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Grantchester is a quintessentially English crime drama set in an idyllic, small town. You’d be forgiven for thinking that with a description like that it must have a lot in common with Broadchurch. But while the latter is a gripping, dramatic success, the former is a painfully slow period piece that covers too much ground without really digging deep into anything.

The series is based on some stories and books by James Runcie who modelled the lead character on his own father who served in the Second World War and who became the Archbishop of Canterbury in the 1980s. The show stars James Norton as Sidney Chambers, an Anglican priest with a predilection for whiskey, jazz and women (and not necessarily in that particular order).

Chambers is troubled by his memories of the war and has post-traumatic stress disorder. He is also struggling with the reasons why he became a member of the clergy, not least because the woman he loves – Amanda Kendall (Morven Christie) – is a snob who is marrying a rich man for his money. Chambers does find his calling when he has a hunch about a parishioner who denied in suspicious circumstances, because he believed this was a murder (and not a suicide, as it originally appeared). So the priest teams up with the practical and no-nonsense, local detective, Geordie Keating (Robson Green).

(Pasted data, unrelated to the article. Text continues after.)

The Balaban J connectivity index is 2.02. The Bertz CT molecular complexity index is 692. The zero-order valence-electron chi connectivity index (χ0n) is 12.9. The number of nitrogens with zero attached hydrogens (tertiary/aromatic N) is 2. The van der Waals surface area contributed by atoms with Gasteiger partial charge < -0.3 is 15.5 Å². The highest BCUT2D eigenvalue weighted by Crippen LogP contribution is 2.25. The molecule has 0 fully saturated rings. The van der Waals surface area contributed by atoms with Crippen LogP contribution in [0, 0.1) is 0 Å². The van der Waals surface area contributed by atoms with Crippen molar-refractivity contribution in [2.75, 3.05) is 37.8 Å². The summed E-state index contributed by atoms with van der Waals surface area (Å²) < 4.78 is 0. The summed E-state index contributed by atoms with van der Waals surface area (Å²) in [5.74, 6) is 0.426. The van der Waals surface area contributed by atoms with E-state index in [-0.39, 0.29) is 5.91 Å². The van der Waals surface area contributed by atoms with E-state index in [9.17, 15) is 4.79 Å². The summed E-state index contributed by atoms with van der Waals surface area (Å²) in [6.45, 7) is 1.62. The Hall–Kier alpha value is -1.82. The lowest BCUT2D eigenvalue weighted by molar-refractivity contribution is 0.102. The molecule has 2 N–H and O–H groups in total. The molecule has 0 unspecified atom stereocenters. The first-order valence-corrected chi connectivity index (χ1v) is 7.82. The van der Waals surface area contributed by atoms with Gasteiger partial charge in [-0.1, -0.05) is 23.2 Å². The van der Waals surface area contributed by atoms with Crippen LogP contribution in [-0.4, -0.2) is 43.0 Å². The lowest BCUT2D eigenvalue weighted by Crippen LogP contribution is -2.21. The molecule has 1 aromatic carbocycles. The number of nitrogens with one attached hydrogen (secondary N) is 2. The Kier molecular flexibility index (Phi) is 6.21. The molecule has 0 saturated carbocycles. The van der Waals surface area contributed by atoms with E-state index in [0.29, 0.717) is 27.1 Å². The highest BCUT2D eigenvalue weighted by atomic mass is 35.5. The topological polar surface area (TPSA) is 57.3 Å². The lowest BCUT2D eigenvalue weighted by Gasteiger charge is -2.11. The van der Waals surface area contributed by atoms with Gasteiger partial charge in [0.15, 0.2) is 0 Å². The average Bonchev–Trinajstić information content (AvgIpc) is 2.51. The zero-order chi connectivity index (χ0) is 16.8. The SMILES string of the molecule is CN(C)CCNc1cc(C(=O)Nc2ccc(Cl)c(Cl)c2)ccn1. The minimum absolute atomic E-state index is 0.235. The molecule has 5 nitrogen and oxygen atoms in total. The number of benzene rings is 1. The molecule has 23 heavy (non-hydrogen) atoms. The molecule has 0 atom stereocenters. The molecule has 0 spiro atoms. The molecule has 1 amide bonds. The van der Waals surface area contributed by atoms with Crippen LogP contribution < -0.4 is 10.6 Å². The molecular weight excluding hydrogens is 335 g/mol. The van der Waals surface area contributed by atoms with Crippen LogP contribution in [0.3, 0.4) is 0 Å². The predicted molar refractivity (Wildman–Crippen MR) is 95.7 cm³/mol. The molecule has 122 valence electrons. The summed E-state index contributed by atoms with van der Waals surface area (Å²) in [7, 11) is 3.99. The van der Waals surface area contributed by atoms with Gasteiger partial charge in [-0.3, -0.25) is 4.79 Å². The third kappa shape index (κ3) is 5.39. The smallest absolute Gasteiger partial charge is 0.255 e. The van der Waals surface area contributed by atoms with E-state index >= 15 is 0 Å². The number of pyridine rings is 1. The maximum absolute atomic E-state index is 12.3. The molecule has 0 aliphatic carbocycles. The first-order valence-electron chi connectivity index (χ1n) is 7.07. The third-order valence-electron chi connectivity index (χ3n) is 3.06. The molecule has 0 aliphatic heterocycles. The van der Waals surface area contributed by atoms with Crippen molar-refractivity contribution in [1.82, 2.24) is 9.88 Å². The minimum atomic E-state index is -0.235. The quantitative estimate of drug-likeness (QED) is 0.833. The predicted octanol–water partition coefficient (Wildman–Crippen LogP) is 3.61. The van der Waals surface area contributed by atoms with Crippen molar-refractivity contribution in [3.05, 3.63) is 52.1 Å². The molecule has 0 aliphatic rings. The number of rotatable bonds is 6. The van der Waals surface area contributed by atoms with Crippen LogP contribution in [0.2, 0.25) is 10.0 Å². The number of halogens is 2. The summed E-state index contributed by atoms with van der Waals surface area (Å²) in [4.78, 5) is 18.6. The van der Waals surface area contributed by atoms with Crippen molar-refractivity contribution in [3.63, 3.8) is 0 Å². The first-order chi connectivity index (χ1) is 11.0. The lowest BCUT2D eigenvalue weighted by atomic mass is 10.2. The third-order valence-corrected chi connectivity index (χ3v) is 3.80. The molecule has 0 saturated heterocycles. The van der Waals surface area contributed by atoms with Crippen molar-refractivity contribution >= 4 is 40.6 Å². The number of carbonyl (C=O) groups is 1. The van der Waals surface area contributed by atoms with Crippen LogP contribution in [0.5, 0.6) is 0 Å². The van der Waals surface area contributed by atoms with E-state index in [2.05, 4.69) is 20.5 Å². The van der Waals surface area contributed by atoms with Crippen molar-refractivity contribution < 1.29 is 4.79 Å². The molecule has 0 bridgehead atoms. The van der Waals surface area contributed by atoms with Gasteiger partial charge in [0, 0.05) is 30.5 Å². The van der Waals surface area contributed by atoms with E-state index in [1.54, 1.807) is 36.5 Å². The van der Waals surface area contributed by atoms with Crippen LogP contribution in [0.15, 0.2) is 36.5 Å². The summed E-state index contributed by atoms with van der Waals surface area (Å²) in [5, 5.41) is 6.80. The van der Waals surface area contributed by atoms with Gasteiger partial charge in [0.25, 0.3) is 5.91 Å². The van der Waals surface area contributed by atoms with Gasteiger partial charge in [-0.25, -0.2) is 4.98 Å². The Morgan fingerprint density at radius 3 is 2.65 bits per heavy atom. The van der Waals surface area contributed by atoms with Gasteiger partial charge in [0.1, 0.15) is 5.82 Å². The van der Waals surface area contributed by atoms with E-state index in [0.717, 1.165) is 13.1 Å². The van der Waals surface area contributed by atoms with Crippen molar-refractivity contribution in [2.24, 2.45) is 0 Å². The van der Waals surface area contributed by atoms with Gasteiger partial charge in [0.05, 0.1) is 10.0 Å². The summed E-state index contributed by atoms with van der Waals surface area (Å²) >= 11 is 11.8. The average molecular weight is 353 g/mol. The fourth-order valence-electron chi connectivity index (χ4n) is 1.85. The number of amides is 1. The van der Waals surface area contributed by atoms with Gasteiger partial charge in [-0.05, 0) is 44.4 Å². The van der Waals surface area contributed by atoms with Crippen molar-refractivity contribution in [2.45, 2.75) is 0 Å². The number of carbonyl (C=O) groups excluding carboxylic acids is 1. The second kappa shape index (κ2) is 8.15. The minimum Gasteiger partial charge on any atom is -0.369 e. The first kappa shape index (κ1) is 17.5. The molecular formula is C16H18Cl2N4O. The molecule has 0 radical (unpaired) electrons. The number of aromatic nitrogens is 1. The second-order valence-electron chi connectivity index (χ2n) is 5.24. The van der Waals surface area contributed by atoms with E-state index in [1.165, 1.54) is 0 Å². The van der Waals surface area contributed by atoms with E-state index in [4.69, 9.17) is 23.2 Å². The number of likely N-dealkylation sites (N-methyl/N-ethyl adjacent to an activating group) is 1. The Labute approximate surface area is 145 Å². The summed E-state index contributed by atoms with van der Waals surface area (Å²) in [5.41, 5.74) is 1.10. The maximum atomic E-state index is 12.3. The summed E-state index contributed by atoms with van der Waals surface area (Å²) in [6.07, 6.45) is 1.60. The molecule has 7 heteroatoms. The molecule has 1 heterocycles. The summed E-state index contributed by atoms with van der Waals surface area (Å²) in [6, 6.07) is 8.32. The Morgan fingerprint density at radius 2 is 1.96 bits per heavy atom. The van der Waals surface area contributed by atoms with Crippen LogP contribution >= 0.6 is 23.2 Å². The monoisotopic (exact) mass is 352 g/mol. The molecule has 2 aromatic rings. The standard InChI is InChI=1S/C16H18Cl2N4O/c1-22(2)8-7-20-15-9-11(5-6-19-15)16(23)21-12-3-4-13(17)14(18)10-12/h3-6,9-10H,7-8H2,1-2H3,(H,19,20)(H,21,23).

The pair solve crimes because people feel like they can confide more in the charismatic and inquisitive clergyman than his partner. In actual fact, the priest uses these confessions and discussions to piece together clues and solve the mysteries. Grantchester’s biggest failing is that it is too superficial. Six crimes are solved across as many episodes meaning there isn’t an awful lot of time to dig beneath the surface. When this is combined with some broad stereotypes, paper-thin characterisation and contemporary-like subplots that feel tacked on, it can make for some strange and difficult viewing.